Moya Dodd shows one of the secrets to her amazing rise to fame. She shows her appreciation to Pop-Star.
The children of today, growing up in our midst, are a never ending source of amazement to me, their ability to learn, their skills, and almost unlimited potential for achievement.
Moya Dodd is Australias first representative on FIFAs executive committee. Source: News Limited
MOYA Dodd demurs at the suggestion shes the most powerful Australian in world football.
“I don’t think of myself as powerful,” she says, before clarifying. “I don’t think of it as power, I think of it as responsibility.”
However Dodd defines it, her CV suggests she has is a fair dollop of both. She is the first Australian on the executive committee of FIFA – the most powerful decision-making body in world football –as well as the first female board member of both the Asian Football Confederation and Football Federation Australia. This comes after a decorated playing career that saw Dodd rise to become vice-captain of the national team and named in the Matildas Australian Team of the Decade for the 1990s.
It a fair effort for a “half Chinese kid growing up in the western suburbs’’ of Adelaide in the 1970s.
In an effort to define her influence, Dodd tells the story of her visit last year to the Iranian capital, Tehran, to speak at a football conference. The Iranian theocracy is not well-disposed to women when it comes to sporting matters. Indeed, Iranian women are banned from attending stadiums to watch matches.
After Dodd tweeted she was heading to Iran to speak, she says she was inundated with requests that she should advocate on behalf of Iranian women who wanted to go to the football.
“I was getting Facebooked and tweeted and emailed by people that I didn’t know,” she says. “People from inside Iran, people from outside Iran, pointing out this state of affairs and asking me to do something about it.”
FIFA president Sepp Blatter was also heading to Iran. For those outside football circles it can be hard to appreciate the pull Blatter has around the world. In essence, he is treated as a head of state wherever he goes. The sporting equivalent of the Pope.
So before the conference started, Dodd pigeonholed Blatter and asked him to raise it with the Iranian government as a priority.
“He nodded and I wasn’t sure if that meant he would or he wouldn’t, but he certainly took on board the thoughts – and sure enough he did,” she says.
And when he did announce that he had asked the Iranian government to reconsider the ban it made headlines worldwide.
“To have the president of FIFA raise an issue with the president of Iran about women’s rights in football was something I was really pleased to be part of. To me that was part of what these positions on FIFA can yield.’’
Brain exercise vital: Use it or lose it, visiting expert Dr Michael Merzenich warns Australians
A neuroscientist is warning people need regular brain exercise to help ward off health risks such as senility as they age.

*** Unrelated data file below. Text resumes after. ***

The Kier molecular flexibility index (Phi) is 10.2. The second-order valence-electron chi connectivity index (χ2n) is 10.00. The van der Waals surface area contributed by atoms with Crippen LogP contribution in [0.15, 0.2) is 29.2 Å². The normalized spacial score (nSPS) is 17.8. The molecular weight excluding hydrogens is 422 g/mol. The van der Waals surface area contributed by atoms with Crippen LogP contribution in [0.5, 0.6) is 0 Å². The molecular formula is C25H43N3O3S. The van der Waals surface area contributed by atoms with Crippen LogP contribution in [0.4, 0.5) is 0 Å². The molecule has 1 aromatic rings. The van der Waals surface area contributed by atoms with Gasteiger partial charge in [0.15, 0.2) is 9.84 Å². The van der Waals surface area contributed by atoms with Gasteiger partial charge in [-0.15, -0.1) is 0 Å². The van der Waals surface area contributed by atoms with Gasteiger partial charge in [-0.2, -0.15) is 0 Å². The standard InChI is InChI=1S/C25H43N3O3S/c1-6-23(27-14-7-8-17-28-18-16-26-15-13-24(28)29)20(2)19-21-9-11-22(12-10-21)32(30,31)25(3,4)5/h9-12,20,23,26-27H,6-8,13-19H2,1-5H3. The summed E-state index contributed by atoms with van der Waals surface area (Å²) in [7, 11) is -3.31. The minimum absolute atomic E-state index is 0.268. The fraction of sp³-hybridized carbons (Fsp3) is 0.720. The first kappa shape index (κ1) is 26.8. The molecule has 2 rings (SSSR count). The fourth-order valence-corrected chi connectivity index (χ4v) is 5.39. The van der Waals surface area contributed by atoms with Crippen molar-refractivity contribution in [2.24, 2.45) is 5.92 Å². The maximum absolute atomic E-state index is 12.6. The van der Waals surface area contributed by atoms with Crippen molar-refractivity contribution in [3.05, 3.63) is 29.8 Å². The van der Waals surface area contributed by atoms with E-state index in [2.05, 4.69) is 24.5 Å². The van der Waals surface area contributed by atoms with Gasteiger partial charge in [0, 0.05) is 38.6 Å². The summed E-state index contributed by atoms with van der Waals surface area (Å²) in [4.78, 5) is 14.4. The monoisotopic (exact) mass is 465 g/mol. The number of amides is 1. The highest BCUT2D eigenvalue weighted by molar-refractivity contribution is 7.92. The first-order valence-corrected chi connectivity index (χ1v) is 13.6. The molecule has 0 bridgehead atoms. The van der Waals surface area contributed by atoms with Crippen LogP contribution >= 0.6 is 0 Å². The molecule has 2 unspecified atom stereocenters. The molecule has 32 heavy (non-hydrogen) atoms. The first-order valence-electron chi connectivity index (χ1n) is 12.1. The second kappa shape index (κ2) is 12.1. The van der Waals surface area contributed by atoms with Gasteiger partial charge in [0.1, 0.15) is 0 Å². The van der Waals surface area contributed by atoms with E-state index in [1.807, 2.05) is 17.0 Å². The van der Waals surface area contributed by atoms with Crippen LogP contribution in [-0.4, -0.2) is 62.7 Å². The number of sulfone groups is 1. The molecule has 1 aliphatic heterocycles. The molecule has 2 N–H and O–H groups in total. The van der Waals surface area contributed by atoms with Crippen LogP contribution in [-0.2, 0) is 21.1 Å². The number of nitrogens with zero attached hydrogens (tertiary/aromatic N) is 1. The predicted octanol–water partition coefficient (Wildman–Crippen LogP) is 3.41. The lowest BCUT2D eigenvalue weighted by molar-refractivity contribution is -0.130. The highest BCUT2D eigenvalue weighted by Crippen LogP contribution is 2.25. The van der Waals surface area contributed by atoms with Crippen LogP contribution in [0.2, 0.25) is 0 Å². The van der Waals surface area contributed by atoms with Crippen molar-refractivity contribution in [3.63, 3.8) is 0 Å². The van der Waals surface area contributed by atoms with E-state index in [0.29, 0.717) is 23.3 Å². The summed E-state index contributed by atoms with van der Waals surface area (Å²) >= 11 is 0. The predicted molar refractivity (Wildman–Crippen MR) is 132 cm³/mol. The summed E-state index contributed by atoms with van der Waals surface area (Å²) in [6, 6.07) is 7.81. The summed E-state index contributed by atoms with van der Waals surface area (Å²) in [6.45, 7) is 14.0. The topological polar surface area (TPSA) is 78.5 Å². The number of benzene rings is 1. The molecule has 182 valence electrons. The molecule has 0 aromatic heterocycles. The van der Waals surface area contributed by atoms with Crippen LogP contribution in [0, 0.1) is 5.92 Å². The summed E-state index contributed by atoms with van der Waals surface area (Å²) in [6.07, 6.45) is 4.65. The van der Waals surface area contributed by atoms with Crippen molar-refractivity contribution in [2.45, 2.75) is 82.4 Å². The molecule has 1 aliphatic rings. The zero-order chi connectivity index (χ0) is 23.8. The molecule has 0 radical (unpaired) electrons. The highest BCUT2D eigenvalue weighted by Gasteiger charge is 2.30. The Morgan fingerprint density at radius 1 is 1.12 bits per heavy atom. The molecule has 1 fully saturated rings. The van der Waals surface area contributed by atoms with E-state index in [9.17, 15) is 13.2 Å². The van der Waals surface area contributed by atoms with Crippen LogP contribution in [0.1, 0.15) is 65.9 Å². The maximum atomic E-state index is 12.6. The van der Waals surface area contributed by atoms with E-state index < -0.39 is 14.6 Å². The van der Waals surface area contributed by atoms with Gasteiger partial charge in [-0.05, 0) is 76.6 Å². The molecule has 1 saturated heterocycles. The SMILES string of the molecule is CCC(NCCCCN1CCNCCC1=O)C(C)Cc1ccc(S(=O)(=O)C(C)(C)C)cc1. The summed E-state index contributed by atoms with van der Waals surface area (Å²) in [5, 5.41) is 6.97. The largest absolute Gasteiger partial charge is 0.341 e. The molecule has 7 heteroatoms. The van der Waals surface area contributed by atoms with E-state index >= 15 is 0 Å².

Australians generally are living longer, healthier lives than ever before but visiting American neuroscientist Michael Merzenich warns work is needed to maintain functioning into old age.
Dr Merzenich, emeritus professor of neuroscience at the University of California, says the burden of rising demands on the health system could become economically and socially unsupportable.
“By the time you reach your 85th birthday about half of us will need continuous care, [so] have to think about maintaining our abilities and capacities,” he said.
I think it is possible to keep most people in good stead from brain health to the point where their brain span can equal their life spanDr Michael Merzenich
On a visit to South Australia, Dr Merzenich warned medical advances of the past century had dramatically increased the average life span but had largely ignored brain function.
His research has found people who frequently exercise both physically and mentally can maintain healthy functions deep into retirement.
“We are in the middle of a grand experiment,” he said of the ageing population.
“I think it is possible to keep most people in good stead from brain health to the point where their brain span can equal their life span.”
Dr Merzenich has pointed to his Australian friend Rex Lipman, now in his 90s and still working.
To keep physically fit, Mr Lipman plays tennis but twice per day he also takes time to exercise his brain, doing online puzzles and problem-solving.
“It exercises the neurons of the brain, making them move,” Dr Merzenich said.
“Loss of cognitive response is caused by neurons that are no longer healthy and growing and instead of being plastic and soft like when we were young, they get hard and stiff and we don’t hear as well, see as well or taste as well.”
Dr Merzenich says Mr Lipman is “an Australian treasure” and has applauded his friend’s zeal for preaching the value of regular brain exercise.
In recent days in Adelaide, the pair have been taking their message to high school students, staff and students of the University of Adelaide and a gathering the science hub, RiAus, the Royal Institution of Australia.